Monday 1 July 2019

Why it’s Time for British Racing to Develop a UK-Wide Syndicate Strategy to Grow and Retain Owners for the Sport

In the last blog, a number of priorities were flagged up for the new Chair of the BHA, Annamarie Phelps, who took up the leadership position on 1st June. I’m sure by now she’s only too aware of the big challenges facing racing and the key questions that need to be raised, and then answered. So for example, what are the major sources of funds that will guarantee the viability of the sport (the last blog echoed Steve Harman’s call for action with regard to the next stage of Levy development); does the expansion of the race programme continue (as the new CEO of the Racecourse Association advocates), or is it reduced (as the Horsemen’s Group would probably prefer); what are the priorities and funding implications of the new ownership strategy being developed by the Racehorse Owners Association; what are the ethical and integrity issues that need to be addressed as part of risk mitigation for the sport; and how are the problems of recruitment, retention and welfare of racing staff to be resolved? Doubtless there are also many other pressing concerns for Annamarie’s first 100 days.

All those questions are relevant for someone taking a top-down perspective on racing. Obviously in Owners for Owners we’re immersed in the day-to-day of grass-roots owning and syndication. However, in this blog we’re trying to make the link between the top-down and bottom-up perspectives in the context of syndication.

We’re members of the Racehorse Syndicates Association, which is actively promoting ongoing improvements in the ownership experience so that syndicate members are attracted into the game and retained within it. As part of that promotion, several important and little-appreciated facts are being publicised. It should be said that the numbers are only estimates, as absolutely no-one anywhere in racing has accurate facts and data on the importance and contribution of syndication to British Racing …. and that says everything, doesn’t it!

  • Insight 1: there are 2,500 syndicate organisers in the UK. Assuming ten owners on average per syndicate, that is 25,000 owners. They are the unknown stakeholders of British Racing.
  • Insight 2: the total number of horses owned by syndicate organisers in the UK is estimated to be 5,000. Assume that the expenditure with trainers, vets, jockeys etc. is £20,000 per year, that is £100m contribution to the racehorse training industry.
  • Insight 3: if we assume that the syndicate organisers replace these horses every other year, and the average bloodstock price is £30,000, then the income for the bloodstock industry is £75m.
  • Insight 4: the running of syndicate horses clearly makes an important contribution to competitive racing, betting turnover, levy and media rights. We have no knowledge of the quantum of this, but let’s estimate that it is £25m.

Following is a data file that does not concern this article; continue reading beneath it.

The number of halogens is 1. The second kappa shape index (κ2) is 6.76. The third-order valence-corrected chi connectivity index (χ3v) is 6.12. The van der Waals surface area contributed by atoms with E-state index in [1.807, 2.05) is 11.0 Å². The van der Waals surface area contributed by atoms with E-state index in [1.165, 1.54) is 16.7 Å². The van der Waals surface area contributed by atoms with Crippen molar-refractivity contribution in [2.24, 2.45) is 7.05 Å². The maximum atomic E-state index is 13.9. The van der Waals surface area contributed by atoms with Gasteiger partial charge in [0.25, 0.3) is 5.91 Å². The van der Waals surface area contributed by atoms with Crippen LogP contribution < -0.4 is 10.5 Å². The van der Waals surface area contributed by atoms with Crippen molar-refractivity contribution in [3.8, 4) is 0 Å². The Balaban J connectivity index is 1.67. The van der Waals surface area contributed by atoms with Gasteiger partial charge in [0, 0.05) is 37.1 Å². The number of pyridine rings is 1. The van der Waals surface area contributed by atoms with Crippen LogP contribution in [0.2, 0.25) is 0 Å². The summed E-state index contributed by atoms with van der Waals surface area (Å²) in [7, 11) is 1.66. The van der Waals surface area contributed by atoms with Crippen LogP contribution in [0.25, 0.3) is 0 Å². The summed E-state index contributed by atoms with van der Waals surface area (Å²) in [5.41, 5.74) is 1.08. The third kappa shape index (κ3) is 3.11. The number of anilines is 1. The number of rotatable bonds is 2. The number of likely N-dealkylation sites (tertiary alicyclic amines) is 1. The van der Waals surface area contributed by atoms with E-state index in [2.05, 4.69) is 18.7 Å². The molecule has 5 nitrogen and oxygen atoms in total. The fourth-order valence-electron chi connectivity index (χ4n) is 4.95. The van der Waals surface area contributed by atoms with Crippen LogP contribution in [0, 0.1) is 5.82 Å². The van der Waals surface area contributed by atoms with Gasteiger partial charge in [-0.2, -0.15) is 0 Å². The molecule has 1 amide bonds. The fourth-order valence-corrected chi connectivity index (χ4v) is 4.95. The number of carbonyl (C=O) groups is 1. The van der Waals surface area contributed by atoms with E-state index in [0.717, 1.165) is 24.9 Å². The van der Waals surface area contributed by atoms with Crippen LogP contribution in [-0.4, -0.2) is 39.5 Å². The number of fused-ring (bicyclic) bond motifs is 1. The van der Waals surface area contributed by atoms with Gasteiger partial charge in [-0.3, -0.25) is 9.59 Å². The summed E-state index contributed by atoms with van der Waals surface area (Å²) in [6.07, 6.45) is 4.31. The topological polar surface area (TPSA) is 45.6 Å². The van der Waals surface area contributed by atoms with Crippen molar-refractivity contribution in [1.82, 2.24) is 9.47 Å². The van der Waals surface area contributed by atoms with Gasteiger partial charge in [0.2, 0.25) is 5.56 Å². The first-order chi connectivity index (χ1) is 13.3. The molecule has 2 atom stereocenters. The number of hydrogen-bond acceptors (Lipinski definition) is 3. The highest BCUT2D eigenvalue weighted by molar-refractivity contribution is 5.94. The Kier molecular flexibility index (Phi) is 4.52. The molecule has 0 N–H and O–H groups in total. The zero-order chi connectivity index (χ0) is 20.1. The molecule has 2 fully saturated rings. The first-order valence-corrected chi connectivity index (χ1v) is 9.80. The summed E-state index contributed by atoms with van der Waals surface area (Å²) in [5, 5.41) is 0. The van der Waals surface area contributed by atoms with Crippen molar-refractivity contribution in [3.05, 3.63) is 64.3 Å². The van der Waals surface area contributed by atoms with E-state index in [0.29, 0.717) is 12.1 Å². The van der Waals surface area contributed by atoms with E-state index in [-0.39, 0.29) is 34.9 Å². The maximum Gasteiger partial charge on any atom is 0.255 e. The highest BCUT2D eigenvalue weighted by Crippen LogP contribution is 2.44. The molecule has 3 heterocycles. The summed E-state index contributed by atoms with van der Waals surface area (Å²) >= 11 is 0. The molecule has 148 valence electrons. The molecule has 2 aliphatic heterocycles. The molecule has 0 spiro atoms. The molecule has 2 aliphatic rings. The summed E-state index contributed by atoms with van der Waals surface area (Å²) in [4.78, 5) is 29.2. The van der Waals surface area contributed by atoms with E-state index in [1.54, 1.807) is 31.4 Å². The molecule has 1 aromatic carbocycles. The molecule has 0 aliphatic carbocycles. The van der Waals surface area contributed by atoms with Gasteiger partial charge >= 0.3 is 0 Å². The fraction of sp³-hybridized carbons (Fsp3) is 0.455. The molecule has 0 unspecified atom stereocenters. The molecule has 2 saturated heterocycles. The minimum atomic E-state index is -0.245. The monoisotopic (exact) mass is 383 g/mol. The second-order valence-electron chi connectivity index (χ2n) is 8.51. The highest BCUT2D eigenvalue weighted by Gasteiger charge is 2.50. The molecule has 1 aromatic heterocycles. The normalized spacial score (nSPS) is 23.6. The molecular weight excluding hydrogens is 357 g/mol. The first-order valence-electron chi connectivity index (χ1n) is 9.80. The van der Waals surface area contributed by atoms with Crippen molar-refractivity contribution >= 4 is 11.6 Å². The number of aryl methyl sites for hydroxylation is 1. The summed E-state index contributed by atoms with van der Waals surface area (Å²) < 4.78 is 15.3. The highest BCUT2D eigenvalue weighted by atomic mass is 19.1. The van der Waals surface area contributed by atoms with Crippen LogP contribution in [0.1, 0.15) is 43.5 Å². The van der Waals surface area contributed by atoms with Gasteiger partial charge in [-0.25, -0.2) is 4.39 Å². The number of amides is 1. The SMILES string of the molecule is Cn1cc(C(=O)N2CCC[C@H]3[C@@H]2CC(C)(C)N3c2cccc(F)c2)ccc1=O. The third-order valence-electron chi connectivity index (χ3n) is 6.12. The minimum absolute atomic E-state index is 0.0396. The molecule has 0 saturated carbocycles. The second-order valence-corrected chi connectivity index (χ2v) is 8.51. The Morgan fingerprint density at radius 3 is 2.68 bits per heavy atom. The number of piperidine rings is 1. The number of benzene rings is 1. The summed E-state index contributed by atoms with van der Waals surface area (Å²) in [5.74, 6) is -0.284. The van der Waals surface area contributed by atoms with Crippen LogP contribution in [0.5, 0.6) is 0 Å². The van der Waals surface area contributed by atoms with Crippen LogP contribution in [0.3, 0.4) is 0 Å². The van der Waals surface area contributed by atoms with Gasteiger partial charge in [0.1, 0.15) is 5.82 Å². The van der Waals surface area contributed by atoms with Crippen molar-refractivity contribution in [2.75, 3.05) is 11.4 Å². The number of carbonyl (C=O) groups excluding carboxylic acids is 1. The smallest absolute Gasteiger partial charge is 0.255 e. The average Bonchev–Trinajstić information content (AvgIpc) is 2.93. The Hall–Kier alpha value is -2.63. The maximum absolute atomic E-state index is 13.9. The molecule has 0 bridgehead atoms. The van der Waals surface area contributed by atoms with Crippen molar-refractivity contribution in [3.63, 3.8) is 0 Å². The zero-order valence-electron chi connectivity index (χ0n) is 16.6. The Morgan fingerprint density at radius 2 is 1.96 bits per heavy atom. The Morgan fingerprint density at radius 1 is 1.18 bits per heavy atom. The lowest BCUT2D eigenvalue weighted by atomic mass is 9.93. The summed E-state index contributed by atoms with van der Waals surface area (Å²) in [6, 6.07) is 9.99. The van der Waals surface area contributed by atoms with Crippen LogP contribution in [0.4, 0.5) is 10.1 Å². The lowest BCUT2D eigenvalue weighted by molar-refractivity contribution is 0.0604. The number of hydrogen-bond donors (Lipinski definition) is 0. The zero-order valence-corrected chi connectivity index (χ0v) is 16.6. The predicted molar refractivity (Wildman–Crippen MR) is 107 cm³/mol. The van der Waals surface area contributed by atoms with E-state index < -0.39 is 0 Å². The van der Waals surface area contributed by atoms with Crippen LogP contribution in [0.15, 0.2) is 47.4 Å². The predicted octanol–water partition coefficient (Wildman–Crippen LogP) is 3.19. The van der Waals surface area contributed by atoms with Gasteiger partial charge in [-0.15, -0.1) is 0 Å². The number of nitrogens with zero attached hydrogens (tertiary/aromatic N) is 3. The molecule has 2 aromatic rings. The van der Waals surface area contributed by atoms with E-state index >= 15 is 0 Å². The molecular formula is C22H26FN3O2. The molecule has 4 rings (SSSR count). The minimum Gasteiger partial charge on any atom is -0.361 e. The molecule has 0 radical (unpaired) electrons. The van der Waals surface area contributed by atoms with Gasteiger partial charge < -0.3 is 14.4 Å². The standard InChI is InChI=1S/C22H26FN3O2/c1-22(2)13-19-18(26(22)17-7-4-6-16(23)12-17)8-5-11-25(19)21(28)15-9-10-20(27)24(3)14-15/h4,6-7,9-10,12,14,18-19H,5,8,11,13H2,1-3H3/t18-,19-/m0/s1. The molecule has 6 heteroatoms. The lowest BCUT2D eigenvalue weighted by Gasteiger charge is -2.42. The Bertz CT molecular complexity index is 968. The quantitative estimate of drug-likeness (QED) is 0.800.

• Insight 5: if 2,500 syndicate organisers and the 25,000 owners is correct, and these owners visit racecourses once a month, spending £50 on each visit, then that is a £30m income for racecourses across the country from syndicates.
  • Total annual contribution to British Racing from syndication is £230m.

At the moment, British Racing has no strategy focused on this important sector. As already mentioned, it has no meaningful data. It has little knowledge of the syndicate members, nor their needs and requirements. Faced with what is in effect a “black hole”, there must be a considerable opportunity to grow significantly the syndication of racehorses in the sport. In the past there have been one or two rather trivial attempts to promote syndication, of which a good example is the flawed “In the Paddock” web site that doesn’t even work properly. It all looks very amateurish and half-hearted.

Everyone in racing surely buys into the expansion of syndication. However, to do that there are a few much wider issues that need to be addressed, as highlighted in the diagram below. The left pyramid shows that there is an over-concentration of money at the top, while the grass-roots foundation, which is where the vast majority of syndicates are operating, is crumbling, with many trainers and owners struggling financially. One solution would be to change the ratio of prize-money between the top and the bottom of the pyramid. As a timely example, although we adore Royal Ascot as an event with all its pomp and circumstance, it embodies the elitist nature of the sport. That is not an argument to change Royal Ascot, but we believe that far too much money is concentrated into the top races, and therefore goes to the top owners, trainers and breeders. We need more money for the grass roots. In the right hand diagram, the point is also emphasised that any realignment of prize-money should flow to the races that are the most competitive and generate the greatest betting levy. I wonder whether that data is readily available ….. or is it another black hole?

On a personal note, we’re involved with the RSA in the launch of the first-ever Syndicate Sunday at Stratford-on-Avon Racecourse on Sunday 21st July, and hoping it will be really well supported by trainers and syndicators across the country. We’re determined to celebrate the success of syndication ….. and raise a glass to its expansion.
Fundamentally Changing the Ownership & Prize-Money Pyramid

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